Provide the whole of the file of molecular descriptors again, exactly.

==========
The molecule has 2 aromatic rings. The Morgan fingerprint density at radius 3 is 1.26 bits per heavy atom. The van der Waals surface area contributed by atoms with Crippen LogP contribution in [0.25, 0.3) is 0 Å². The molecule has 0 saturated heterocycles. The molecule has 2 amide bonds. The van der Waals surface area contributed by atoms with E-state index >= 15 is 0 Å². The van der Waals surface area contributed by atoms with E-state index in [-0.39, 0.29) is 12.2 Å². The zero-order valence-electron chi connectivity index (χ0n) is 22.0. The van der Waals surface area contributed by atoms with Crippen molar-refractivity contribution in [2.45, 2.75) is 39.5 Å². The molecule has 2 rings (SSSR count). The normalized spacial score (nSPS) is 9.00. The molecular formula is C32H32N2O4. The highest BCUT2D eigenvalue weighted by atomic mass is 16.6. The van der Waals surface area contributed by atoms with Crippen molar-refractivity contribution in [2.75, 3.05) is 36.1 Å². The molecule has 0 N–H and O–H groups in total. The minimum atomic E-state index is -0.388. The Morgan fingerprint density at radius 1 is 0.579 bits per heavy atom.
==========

The molecule has 2 aromatic rings. The Morgan fingerprint density at radius 3 is 1.26 bits per heavy atom. The van der Waals surface area contributed by atoms with Crippen LogP contribution in [0.25, 0.3) is 0 Å². The molecule has 0 saturated heterocycles. The molecule has 2 amide bonds. The van der Waals surface area contributed by atoms with E-state index >= 15 is 0 Å². The van der Waals surface area contributed by atoms with E-state index in [-0.39, 0.29) is 12.2 Å². The zero-order valence-electron chi connectivity index (χ0n) is 22.0. The van der Waals surface area contributed by atoms with Crippen molar-refractivity contribution in [2.45, 2.75) is 39.5 Å². The molecule has 2 rings (SSSR count). The normalized spacial score (nSPS) is 9.00. The molecular formula is C32H32N2O4. The highest BCUT2D eigenvalue weighted by atomic mass is 16.6. The van der Waals surface area contributed by atoms with Crippen molar-refractivity contribution in [2.75, 3.05) is 36.1 Å². The molecule has 0 N–H and O–H groups in total. The minimum atomic E-state index is -0.388. The Morgan fingerprint density at radius 1 is 0.579 bits per heavy atom.